Blue Orchard Bee, a photo by Fergiemoto on Flickr. (click on photo to enlarge)
Linking up with Camera Critters, Your Sunday Best and Macro Monday.
a speck in nature
tiny but not trivial
interdependence of life
Bees, in general, are the major type of pollinator for flowering plants. They are the “predominant and most economically important group of pollinators in most geographical regions….Pollination is not just a free service but one that requires investment and stewardship to protect and sustain it.” (http://www.unep.org)
Recently, I noticed several of these dark-colored bees attracted to our lupine flowers and snapped this photo, among others. What is the significance of this little Blue Orchard Bee? Recent concerns about the decline of the honeybee population, along with the blue orchard bee’s highly efficient pollination, such as with tree fruits, have increased interest in the blue orchard bee as an alternative orchard pollinator to the honeybee. According to the U.S. Department of Agriculture (USDA), about one mouthful in three in the diet directly or indirectly benefits from honeybee pollination! This includes nuts, berries, fruits and vegetables. It’s amazing how we, and many things in nature, are dependent on such small yet important insects.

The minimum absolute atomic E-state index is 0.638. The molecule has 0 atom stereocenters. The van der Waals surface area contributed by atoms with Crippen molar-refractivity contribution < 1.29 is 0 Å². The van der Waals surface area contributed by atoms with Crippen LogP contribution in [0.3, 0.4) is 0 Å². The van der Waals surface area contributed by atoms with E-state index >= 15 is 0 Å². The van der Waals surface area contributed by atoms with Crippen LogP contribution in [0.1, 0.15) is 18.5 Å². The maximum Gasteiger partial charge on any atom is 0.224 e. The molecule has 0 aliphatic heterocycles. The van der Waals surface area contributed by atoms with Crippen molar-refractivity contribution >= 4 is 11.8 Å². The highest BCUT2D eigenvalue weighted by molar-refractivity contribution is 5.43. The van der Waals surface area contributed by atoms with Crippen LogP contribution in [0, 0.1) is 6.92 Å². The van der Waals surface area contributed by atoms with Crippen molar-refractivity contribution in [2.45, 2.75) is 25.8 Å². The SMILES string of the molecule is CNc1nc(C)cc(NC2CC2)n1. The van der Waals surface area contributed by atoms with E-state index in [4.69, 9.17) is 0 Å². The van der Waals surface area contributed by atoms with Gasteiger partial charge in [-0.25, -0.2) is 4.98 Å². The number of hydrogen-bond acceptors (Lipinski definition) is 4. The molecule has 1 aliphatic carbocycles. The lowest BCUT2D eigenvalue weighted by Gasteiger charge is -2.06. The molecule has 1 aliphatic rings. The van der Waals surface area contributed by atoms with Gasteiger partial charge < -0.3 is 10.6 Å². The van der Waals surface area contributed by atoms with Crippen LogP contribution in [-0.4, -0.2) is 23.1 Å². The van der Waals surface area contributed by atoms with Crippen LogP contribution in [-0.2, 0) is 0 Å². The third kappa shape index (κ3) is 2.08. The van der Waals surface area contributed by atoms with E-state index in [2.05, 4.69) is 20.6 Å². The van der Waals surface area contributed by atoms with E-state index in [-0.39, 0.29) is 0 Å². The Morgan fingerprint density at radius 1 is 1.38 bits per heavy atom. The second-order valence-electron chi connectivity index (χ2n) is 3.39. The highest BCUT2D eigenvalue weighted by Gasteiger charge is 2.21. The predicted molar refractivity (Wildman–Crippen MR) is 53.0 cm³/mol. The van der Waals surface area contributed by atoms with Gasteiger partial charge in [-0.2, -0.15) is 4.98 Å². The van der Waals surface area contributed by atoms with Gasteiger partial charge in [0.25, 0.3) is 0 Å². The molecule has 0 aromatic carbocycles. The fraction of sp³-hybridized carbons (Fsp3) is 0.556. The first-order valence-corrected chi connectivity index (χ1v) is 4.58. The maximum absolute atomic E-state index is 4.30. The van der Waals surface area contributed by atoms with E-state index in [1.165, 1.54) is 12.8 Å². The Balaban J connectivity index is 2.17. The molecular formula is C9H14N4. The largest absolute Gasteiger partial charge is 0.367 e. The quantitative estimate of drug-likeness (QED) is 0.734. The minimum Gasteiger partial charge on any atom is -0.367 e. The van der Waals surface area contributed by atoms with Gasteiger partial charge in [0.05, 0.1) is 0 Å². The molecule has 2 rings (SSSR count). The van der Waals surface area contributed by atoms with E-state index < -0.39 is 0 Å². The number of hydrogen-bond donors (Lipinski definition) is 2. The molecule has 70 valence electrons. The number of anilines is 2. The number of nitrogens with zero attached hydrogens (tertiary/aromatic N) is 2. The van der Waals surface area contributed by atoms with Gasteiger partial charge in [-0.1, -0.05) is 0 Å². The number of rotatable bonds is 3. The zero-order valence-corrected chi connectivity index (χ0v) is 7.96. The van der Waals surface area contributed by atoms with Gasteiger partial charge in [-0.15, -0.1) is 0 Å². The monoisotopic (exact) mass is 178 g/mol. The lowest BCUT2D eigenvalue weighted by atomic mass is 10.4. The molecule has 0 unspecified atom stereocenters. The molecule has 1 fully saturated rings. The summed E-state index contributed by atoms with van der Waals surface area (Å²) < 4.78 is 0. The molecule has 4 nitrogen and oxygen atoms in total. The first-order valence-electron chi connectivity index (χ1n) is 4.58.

There are various reasons for the decline of the important honeybee colonies, but a couple of suggestions that the public can take to help the honeybees and other bees is to:
- Not use pesticides indiscriminately, especially during mid-day when they are foraging for nectar, and
- Plant, and encourage the planting of good nectar sources
I saw a quote that read, “Everything in the world, no matter what it is, depends on something else for its existence.” Can you think of a case where this is not true? So far, I haven’t been able to.
This is for the letter “B” story challenge by Frizztext, to share a short story or reflection, even an aphorism using a word tagged with each letter of the alphabet.